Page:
Page Count: 126

Publisher: CreateSpace

Review Posted Online: May 10, 2017

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While a few weeks ago it seemed as if Praeger would have a two month lead over Dutton in their presentation of this Soviet best seller, both the "authorized" edition (Dutton's) and the "unauthorized" (Praeger's) will appear almost simultaneously. There has been considerable advance attention on what appears to be as much of a publishing cause celebre here as the original appearance of the book in Russia. Without entering into the scrimmage, or dismissing it as a plague on both your houses, we will limit ourselves to a few facts. Royalties from the "unauthorized" edition will go to the International Rescue Committee; Dutton with their contracted edition is adhering to copyright conventions. The Praeger edition has two translators and one of them is the translator of Doctor Zhivago Dutton's translator, Ralph Parker, has been stigmatized by Praeger as "an apologist for the Soviet regime". To the untutored eye, the Dutton translation seems a little more literary, the Praeger perhaps closer to the rather primitive style of the original. The book itself is an account of one day in the three thousand six hundred and fifty three days of the sentence to be served by a carpenter, Ivan Denisovich Shukhov. (Solzhenitsyn was a political prisoner.) From the unrelenting cold without, to the conditions within, from the bathhouse to the latrine to the cells where survival for more than two weeks is impossible, this records the hopeless facts of existence as faced by thousands who went on "living like this, with your eyes on the ground". The Dutton edition has an excellent introduction providing an orientation on the political background to its appearance in Russia by Marvin Kalb. All involved in its publication (translators, introducers, etc.) claim for it great "artistic" values which we cannot share, although there is no question of its importance as a political and human document and as significant and tangible evidence of the de-Stalinization program.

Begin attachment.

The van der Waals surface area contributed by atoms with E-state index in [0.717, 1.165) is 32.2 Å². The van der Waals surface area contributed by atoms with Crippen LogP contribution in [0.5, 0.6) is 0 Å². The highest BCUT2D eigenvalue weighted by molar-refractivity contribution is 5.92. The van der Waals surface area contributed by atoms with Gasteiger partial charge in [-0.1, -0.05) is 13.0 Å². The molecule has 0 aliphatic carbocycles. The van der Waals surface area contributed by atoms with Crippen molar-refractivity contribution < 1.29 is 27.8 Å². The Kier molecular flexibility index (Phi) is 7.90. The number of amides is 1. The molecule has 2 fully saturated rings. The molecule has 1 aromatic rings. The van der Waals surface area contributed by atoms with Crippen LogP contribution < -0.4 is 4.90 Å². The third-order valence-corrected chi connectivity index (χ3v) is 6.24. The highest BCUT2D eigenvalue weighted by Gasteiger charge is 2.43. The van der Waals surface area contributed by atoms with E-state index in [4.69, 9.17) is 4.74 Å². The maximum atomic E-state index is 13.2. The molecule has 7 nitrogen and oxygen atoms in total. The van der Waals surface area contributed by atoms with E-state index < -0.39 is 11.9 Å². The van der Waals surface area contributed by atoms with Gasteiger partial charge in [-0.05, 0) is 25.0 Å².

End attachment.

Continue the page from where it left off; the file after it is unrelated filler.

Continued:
Pub Date: June 15, 1963

ISBN: 0451228146

Page Count: 181

Publisher: Praeger

Review Posted Online: Oct. 5, 2011

Kirkus Reviews Issue: June 15, 1963

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Unrelenting gloom relieved only occasionally by wrenching trauma; somehow, though, Hannah’s storytelling chops keep the...